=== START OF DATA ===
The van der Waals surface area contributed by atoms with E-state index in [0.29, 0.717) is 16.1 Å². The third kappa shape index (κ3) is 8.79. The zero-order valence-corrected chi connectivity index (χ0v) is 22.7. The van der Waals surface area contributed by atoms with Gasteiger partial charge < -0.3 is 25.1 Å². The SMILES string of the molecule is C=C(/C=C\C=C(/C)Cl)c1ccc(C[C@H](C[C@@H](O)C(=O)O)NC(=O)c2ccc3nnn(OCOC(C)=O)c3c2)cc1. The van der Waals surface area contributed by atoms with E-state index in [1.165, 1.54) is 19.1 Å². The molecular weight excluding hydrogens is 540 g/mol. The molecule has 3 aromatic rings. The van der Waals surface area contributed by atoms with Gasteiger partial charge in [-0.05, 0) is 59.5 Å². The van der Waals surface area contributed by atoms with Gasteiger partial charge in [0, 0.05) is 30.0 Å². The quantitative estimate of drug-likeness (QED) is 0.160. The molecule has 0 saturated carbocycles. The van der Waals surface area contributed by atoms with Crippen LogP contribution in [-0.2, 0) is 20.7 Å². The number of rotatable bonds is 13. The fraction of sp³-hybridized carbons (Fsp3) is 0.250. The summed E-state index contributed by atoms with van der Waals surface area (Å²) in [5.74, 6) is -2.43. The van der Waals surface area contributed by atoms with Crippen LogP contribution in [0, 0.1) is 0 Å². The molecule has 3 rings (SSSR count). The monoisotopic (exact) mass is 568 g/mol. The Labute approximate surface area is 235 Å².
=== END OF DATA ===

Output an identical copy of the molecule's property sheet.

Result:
The van der Waals surface area contributed by atoms with E-state index in [0.29, 0.717) is 16.1 Å². The third kappa shape index (κ3) is 8.79. The zero-order valence-corrected chi connectivity index (χ0v) is 22.7. The van der Waals surface area contributed by atoms with Gasteiger partial charge < -0.3 is 25.1 Å². The SMILES string of the molecule is C=C(/C=C\C=C(/C)Cl)c1ccc(C[C@H](C[C@@H](O)C(=O)O)NC(=O)c2ccc3nnn(OCOC(C)=O)c3c2)cc1. The van der Waals surface area contributed by atoms with E-state index in [1.165, 1.54) is 19.1 Å². The molecular weight excluding hydrogens is 540 g/mol. The molecule has 3 aromatic rings. The van der Waals surface area contributed by atoms with Gasteiger partial charge in [-0.05, 0) is 59.5 Å². The van der Waals surface area contributed by atoms with Gasteiger partial charge in [0, 0.05) is 30.0 Å². The quantitative estimate of drug-likeness (QED) is 0.160. The molecule has 0 saturated carbocycles. The van der Waals surface area contributed by atoms with Crippen LogP contribution in [-0.2, 0) is 20.7 Å². The number of rotatable bonds is 13. The fraction of sp³-hybridized carbons (Fsp3) is 0.250. The summed E-state index contributed by atoms with van der Waals surface area (Å²) in [5.74, 6) is -2.43. The van der Waals surface area contributed by atoms with Crippen LogP contribution in [0, 0.1) is 0 Å². The molecule has 3 rings (SSSR count). The monoisotopic (exact) mass is 568 g/mol. The Labute approximate surface area is 235 Å².